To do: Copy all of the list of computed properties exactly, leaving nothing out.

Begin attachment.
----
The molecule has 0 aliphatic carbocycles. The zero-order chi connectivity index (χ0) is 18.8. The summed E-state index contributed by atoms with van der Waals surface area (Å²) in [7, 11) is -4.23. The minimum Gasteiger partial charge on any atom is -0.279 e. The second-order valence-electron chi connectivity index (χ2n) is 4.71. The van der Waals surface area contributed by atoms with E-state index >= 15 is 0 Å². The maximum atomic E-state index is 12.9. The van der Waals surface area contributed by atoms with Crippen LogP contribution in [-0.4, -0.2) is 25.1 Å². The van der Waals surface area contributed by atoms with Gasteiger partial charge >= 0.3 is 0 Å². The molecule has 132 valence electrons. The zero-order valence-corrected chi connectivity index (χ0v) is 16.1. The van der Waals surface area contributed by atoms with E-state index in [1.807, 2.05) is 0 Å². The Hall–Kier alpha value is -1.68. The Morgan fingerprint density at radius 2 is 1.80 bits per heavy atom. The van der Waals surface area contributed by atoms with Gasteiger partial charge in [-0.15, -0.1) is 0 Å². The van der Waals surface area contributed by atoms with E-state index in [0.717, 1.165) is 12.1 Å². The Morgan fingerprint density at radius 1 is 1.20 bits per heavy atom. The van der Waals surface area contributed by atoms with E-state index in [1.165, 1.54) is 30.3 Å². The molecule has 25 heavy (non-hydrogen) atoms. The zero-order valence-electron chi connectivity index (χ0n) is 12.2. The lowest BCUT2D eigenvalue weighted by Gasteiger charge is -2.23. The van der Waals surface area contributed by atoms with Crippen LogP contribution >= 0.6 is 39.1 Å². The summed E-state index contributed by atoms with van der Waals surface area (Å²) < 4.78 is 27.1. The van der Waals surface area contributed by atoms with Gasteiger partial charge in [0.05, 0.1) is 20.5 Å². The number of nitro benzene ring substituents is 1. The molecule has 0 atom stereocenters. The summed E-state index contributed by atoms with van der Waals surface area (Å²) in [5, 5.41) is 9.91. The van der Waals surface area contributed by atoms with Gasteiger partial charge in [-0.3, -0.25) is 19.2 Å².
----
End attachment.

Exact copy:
The molecule has 0 aliphatic carbocycles. The zero-order chi connectivity index (χ0) is 18.8. The summed E-state index contributed by atoms with van der Waals surface area (Å²) in [7, 11) is -4.23. The minimum Gasteiger partial charge on any atom is -0.279 e. The second-order valence-electron chi connectivity index (χ2n) is 4.71. The van der Waals surface area contributed by atoms with E-state index >= 15 is 0 Å². The maximum atomic E-state index is 12.9. The van der Waals surface area contributed by atoms with Crippen LogP contribution in [-0.4, -0.2) is 25.1 Å². The van der Waals surface area contributed by atoms with Gasteiger partial charge >= 0.3 is 0 Å². The molecule has 132 valence electrons. The zero-order valence-corrected chi connectivity index (χ0v) is 16.1. The van der Waals surface area contributed by atoms with E-state index in [1.807, 2.05) is 0 Å². The Hall–Kier alpha value is -1.68. The Morgan fingerprint density at radius 2 is 1.80 bits per heavy atom. The van der Waals surface area contributed by atoms with Gasteiger partial charge in [-0.15, -0.1) is 0 Å². The van der Waals surface area contributed by atoms with E-state index in [0.717, 1.165) is 12.1 Å². The Morgan fingerprint density at radius 1 is 1.20 bits per heavy atom. The van der Waals surface area contributed by atoms with E-state index in [1.165, 1.54) is 30.3 Å². The molecule has 25 heavy (non-hydrogen) atoms. The zero-order valence-electron chi connectivity index (χ0n) is 12.2. The lowest BCUT2D eigenvalue weighted by Gasteiger charge is -2.23. The van der Waals surface area contributed by atoms with Crippen LogP contribution >= 0.6 is 39.1 Å². The summed E-state index contributed by atoms with van der Waals surface area (Å²) < 4.78 is 27.1. The van der Waals surface area contributed by atoms with Gasteiger partial charge in [0.05, 0.1) is 20.5 Å². The number of nitro benzene ring substituents is 1. The molecule has 0 atom stereocenters. The summed E-state index contributed by atoms with van der Waals surface area (Å²) in [5, 5.41) is 9.91. The van der Waals surface area contributed by atoms with Gasteiger partial charge in [-0.3, -0.25) is 19.2 Å².